A "properly balanced" plane will balance, wings level fore and aft, on the ideal CG mark. This is the position that most ARFs and FT planes have marked on them.
If you're designing your own aircraft you can find this "ideal" position from any of the means described by others above.

From there you can adjust the Center of Gravity on the aircraft by moving weight forward and back to get it to fly the way you want/are used to (for the reasons others have stated above).
Rather than redrawing your balance point every time you try a new CG, most people just fudge by balancing "a little nose down," then "a little more nose down," or "a little less nose down." What they're really doing is moving how far the new balance point is in front of the marked "ideal" CG.

One thing I think throws a lot of newbies off, or at least me when I started, is that you shouldn't ever actually be looking at the nose of the aircraft when you balance it. What you are supposed to be looking at is the chord line of the wing.
The chord line is an imaginary line drawn from the leading edge of the wing to the trailing edge.

This line is what defines the angle the wing is set at. If the chord line is parallel to the ground, the wing is balanced on the balance point. The fuselage could be pointing wherever it wants, it's the chord line that shows you whether the plane is balanced "nose down" or not.
Nice theory but it quickly falls apart when there is a significant difference between the chord line and the incident airflow, (Angle of attack or incidence). As the incidence angle varies the point in front of the wing where the air splits, (to travel over or under the wing), changes and so the effective chord line changes as does the mean centre of aerodynamic pressure.

If the plane is to fly with its fuselage level it is at this attitude that the balance should be set and not the incidence angle of the main wing. In addition the area and lift generated by the control surfaces needs to be considered in any determination of where the craft should balance. Canards and conventional aircraft have a definite lift contribution in balanced flight. Normally the canard provides a measure of positive lift and the conventional tail a small measure of negative lift for most stability. This assumed normal distribution of lift provides a situation where an elevator stall causes the craft to nose down thereby avoiding main wing stall. This balance is lift dependent and not on main wing chord line. You may note that the slightly nose heavy being more stable is equally applicable to canards, conventional, and flying wing models.

The aerodynamic cord line, (from which the lift is generated by speeding up and slowing down the airflow), is measured from where the air splits at the leading point of the wing and where the 2 airflows reunite at the rear of the wing. It is the difference in path traveled that provides the lift.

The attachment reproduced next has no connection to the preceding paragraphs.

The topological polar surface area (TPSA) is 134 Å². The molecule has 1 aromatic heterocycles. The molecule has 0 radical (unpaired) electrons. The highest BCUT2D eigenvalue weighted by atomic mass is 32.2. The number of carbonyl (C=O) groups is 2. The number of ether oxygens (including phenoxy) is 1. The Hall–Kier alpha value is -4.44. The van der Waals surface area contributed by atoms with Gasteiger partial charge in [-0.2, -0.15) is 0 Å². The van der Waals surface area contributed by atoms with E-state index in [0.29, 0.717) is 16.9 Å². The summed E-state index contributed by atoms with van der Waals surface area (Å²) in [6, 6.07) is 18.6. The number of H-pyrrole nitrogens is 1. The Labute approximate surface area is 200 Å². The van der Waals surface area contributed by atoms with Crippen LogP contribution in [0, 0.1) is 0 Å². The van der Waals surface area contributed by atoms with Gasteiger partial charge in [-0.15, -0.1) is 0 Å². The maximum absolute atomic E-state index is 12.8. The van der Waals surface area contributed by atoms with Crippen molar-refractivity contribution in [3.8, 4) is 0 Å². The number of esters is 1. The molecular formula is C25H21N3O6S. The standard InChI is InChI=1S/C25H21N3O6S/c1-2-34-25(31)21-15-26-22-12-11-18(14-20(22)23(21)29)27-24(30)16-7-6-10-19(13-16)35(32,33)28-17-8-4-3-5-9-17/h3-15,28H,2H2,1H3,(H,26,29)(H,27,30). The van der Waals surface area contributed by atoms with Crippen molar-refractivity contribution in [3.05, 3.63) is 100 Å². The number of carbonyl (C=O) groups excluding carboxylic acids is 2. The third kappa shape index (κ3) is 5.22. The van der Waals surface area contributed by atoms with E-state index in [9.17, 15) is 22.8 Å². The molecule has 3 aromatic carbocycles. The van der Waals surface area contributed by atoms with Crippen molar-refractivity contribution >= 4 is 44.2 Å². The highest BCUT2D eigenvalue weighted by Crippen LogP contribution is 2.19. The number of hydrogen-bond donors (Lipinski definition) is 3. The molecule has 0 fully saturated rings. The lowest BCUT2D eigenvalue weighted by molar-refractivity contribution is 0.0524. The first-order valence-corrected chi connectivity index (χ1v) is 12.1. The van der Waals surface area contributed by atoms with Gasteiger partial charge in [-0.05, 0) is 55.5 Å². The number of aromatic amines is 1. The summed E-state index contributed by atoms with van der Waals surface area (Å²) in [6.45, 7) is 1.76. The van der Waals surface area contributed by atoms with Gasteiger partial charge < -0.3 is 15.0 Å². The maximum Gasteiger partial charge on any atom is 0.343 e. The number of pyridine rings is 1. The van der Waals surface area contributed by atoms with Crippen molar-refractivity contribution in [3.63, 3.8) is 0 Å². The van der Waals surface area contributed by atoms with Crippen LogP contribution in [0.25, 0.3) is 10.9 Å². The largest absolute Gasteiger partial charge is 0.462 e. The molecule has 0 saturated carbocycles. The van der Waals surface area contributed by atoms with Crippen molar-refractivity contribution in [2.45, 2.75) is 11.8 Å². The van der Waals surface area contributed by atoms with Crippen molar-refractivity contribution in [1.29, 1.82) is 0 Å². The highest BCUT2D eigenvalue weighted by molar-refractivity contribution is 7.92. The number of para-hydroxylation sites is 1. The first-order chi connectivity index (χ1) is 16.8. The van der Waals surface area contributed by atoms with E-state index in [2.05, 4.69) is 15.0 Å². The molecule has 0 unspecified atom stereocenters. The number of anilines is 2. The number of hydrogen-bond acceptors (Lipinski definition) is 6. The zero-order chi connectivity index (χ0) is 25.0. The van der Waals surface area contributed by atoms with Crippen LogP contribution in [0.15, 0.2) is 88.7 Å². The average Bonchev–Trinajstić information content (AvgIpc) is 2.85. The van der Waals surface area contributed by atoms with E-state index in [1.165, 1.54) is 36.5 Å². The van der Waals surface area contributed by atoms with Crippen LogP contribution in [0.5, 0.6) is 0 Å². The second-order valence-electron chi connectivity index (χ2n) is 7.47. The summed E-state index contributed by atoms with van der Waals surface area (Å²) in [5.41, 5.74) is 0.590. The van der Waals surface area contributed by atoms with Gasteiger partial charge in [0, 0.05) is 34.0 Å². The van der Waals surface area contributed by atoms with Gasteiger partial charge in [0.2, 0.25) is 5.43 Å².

Just trying to clarify any misunderstandings!

Have fun!
 

Hai-Lee

Old and Bold RC PILOT
#28
Nothing to do with CG or PP but many forget to check balance from center line of the fuselage wing tip to wing tip.
Sadly I am guilty of this one more often than I would like to admit.

You can get away with it mostly BUT if you also get the plane to stall with such an imbalance the result is a vicious wing drop and vertical spiral to its final resting place.

Done it too often!

have fun!
 

Tench745

Elite member
#29
Nice theory but it quickly falls apart when there is a significant difference between the chord line and the incident airflow, (Angle of attack or incidence). As the incidence angle varies the point in front of the wing where the air splits, (to travel over or under the wing), changes and so the effective chord line changes as does the mean centre of aerodynamic pressure.

If the plane is to fly with its fuselage level it is at this attitude that the balance should be set and not the incidence angle of the main wing. In addition the area and lift generated by the control surfaces needs to be considered in any determination of where the craft should balance. Canards and conventional aircraft have a definite lift contribution in balanced flight. Normally the canard provides a measure of positive lift and the conventional tail a small measure of negative lift for most stability. This assumed normal distribution of lift provides a situation where an elevator stall causes the craft to nose down thereby avoiding main wing stall. This balance is lift dependent and not on main wing chord line. You may note that the slightly nose heavy being more stable is equally applicable to canards, conventional, and flying wing models.

The aerodynamic cord line, (from which the lift is generated by speeding up and slowing down the airflow), is measured from where the air splits at the leading point of the wing and where the 2 airflows reunite at the rear of the wing. It is the difference in path traveled that provides the lift.

Just trying to clarify any misunderstandings!

Have fun!
Hai Lee,
I don't entirely follow how what you've said is different from what I have, but don't want to derail or further clutter this thread.